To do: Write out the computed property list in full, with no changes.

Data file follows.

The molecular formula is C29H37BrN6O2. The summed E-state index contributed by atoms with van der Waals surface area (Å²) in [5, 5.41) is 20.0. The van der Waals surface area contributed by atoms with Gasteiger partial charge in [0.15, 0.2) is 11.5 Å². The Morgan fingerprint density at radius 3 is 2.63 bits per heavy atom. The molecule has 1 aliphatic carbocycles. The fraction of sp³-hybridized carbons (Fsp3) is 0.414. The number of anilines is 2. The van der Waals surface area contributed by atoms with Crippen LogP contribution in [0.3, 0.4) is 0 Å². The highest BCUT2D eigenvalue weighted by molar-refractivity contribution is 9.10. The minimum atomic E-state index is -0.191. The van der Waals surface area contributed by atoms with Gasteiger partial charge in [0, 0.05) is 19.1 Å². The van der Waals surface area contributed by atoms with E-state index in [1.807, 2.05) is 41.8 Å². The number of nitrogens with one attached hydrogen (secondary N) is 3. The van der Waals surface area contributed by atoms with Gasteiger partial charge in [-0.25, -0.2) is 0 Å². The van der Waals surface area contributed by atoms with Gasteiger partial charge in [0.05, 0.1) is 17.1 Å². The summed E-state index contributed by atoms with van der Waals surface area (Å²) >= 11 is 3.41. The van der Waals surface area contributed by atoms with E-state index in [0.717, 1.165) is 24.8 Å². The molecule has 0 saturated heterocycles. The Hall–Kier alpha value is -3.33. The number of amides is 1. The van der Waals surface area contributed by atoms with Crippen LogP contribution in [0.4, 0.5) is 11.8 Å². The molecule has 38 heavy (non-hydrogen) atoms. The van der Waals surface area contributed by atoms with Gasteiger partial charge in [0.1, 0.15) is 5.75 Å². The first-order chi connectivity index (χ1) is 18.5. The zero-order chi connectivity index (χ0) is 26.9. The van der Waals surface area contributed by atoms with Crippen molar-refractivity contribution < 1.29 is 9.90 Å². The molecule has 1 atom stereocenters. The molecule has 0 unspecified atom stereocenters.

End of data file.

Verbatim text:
The molecular formula is C29H37BrN6O2. The summed E-state index contributed by atoms with van der Waals surface area (Å²) in [5, 5.41) is 20.0. The van der Waals surface area contributed by atoms with Gasteiger partial charge in [0.15, 0.2) is 11.5 Å². The Morgan fingerprint density at radius 3 is 2.63 bits per heavy atom. The molecule has 1 aliphatic carbocycles. The fraction of sp³-hybridized carbons (Fsp3) is 0.414. The number of anilines is 2. The van der Waals surface area contributed by atoms with Crippen LogP contribution in [0.3, 0.4) is 0 Å². The highest BCUT2D eigenvalue weighted by molar-refractivity contribution is 9.10. The minimum atomic E-state index is -0.191. The van der Waals surface area contributed by atoms with Gasteiger partial charge in [0, 0.05) is 19.1 Å². The van der Waals surface area contributed by atoms with E-state index in [1.807, 2.05) is 41.8 Å². The number of nitrogens with one attached hydrogen (secondary N) is 3. The van der Waals surface area contributed by atoms with Gasteiger partial charge in [-0.25, -0.2) is 0 Å². The van der Waals surface area contributed by atoms with Gasteiger partial charge in [0.05, 0.1) is 17.1 Å². The summed E-state index contributed by atoms with van der Waals surface area (Å²) >= 11 is 3.41. The van der Waals surface area contributed by atoms with E-state index in [0.717, 1.165) is 24.8 Å². The molecule has 0 saturated heterocycles. The Hall–Kier alpha value is -3.33. The number of amides is 1. The van der Waals surface area contributed by atoms with Crippen LogP contribution in [0.4, 0.5) is 11.8 Å². The molecule has 38 heavy (non-hydrogen) atoms. The van der Waals surface area contributed by atoms with Gasteiger partial charge in [0.1, 0.15) is 5.75 Å². The first-order chi connectivity index (χ1) is 18.5. The zero-order chi connectivity index (χ0) is 26.9. The van der Waals surface area contributed by atoms with Crippen molar-refractivity contribution < 1.29 is 9.90 Å². The molecule has 1 atom stereocenters. The molecule has 0 unspecified atom stereocenters.